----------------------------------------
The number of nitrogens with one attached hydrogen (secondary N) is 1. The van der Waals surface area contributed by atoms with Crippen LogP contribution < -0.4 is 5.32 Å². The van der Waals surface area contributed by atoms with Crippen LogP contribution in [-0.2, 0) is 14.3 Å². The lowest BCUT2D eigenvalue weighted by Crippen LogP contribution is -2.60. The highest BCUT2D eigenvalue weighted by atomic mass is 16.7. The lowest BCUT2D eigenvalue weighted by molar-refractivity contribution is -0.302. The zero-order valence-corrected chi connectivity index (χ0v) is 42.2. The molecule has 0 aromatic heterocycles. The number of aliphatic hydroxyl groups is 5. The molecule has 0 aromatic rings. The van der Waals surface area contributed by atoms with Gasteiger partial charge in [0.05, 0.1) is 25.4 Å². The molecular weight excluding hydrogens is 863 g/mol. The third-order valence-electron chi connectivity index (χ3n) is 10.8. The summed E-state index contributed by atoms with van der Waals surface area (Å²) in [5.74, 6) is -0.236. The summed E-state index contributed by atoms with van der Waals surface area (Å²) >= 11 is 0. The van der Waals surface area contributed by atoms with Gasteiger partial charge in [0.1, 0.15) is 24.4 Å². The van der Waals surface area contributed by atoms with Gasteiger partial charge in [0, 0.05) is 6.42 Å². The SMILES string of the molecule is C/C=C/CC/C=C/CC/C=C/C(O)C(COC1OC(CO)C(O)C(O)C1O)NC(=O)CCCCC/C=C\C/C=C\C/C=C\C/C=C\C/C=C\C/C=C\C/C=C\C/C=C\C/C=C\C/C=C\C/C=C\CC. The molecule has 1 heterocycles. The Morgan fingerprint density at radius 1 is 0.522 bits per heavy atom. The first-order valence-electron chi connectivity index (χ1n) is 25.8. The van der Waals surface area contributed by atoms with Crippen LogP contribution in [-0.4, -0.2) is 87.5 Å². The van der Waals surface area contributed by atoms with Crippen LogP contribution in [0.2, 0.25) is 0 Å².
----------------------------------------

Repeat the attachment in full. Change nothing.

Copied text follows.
The number of nitrogens with one attached hydrogen (secondary N) is 1. The van der Waals surface area contributed by atoms with Crippen LogP contribution < -0.4 is 5.32 Å². The van der Waals surface area contributed by atoms with Crippen LogP contribution in [-0.2, 0) is 14.3 Å². The lowest BCUT2D eigenvalue weighted by Crippen LogP contribution is -2.60. The highest BCUT2D eigenvalue weighted by atomic mass is 16.7. The lowest BCUT2D eigenvalue weighted by molar-refractivity contribution is -0.302. The zero-order valence-corrected chi connectivity index (χ0v) is 42.2. The molecule has 0 aromatic heterocycles. The number of aliphatic hydroxyl groups is 5. The molecule has 0 aromatic rings. The van der Waals surface area contributed by atoms with Gasteiger partial charge in [0.05, 0.1) is 25.4 Å². The molecular weight excluding hydrogens is 863 g/mol. The third-order valence-electron chi connectivity index (χ3n) is 10.8. The summed E-state index contributed by atoms with van der Waals surface area (Å²) in [5.74, 6) is -0.236. The summed E-state index contributed by atoms with van der Waals surface area (Å²) >= 11 is 0. The van der Waals surface area contributed by atoms with Gasteiger partial charge in [0.1, 0.15) is 24.4 Å². The van der Waals surface area contributed by atoms with Gasteiger partial charge in [0, 0.05) is 6.42 Å². The SMILES string of the molecule is C/C=C/CC/C=C/CC/C=C/C(O)C(COC1OC(CO)C(O)C(O)C1O)NC(=O)CCCCC/C=C\C/C=C\C/C=C\C/C=C\C/C=C\C/C=C\C/C=C\C/C=C\C/C=C\C/C=C\C/C=C\CC. The molecule has 1 heterocycles. The Morgan fingerprint density at radius 1 is 0.522 bits per heavy atom. The first-order valence-electron chi connectivity index (χ1n) is 25.8. The van der Waals surface area contributed by atoms with Crippen LogP contribution in [-0.4, -0.2) is 87.5 Å². The van der Waals surface area contributed by atoms with Crippen LogP contribution in [0.2, 0.25) is 0 Å².